Edmund Lalor’s research focuses on how the human brain selects and encodes information from the many signals we sense in everyday life. This includes research on basic sensory encoding in the visual and auditory systems and on how that encoding is affected by cognition and in various clinical and developmental disorders such as schizophrenia and autism.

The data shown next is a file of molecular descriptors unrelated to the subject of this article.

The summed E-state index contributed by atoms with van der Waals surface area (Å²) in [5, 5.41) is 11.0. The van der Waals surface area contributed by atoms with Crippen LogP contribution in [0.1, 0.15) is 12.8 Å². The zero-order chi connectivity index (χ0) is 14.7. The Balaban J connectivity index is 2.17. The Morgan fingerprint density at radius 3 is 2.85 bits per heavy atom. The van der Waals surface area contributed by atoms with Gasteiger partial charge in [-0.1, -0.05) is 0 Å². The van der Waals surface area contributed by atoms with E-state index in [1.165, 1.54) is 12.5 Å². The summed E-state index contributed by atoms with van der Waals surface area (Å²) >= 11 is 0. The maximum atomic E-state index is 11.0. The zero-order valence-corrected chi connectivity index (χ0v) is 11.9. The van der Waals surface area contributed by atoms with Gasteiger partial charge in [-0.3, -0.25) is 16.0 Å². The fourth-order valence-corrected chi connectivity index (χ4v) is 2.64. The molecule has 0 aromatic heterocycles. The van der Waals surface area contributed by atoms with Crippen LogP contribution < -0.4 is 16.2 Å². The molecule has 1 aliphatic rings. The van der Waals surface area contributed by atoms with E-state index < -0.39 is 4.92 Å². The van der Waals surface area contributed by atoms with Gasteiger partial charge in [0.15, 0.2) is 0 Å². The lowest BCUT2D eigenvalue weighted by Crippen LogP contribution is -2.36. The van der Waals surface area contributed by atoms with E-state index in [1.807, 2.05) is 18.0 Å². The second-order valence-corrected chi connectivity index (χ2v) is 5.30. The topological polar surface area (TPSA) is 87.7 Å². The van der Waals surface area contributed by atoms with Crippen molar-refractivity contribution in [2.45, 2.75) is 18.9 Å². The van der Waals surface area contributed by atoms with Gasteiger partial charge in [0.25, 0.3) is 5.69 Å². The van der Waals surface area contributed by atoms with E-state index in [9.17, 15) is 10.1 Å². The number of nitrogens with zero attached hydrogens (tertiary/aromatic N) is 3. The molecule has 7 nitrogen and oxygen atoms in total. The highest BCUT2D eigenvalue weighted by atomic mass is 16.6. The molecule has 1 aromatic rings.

The Lalor lab devotes substantial energy to developing novel experimental and neural signal processing methods to enable the analysis of electrophysiological responses to complex and naturalistic stimuli. In that vein, the lab has put forward significant effort in recent years aimed at understanding the neurophysiology of receptive speech and language processing and how it is affected by attention and multisensory input. A key focus at present is how top-down predictions (e.g., based on context or language knowledge) feed back to affect perception. The lab is interested in this issue as a means to understand what may be a very fundamental and general principle of human brain function, but also with the goal of understanding and explaining some of the symptomatology of conditions like autism and schizophrenia. Ultimately, the hope is that a better mechanistic understanding of the causes of that symptomatology will lead to better remediation therapies and better outcomes for people with these disorders.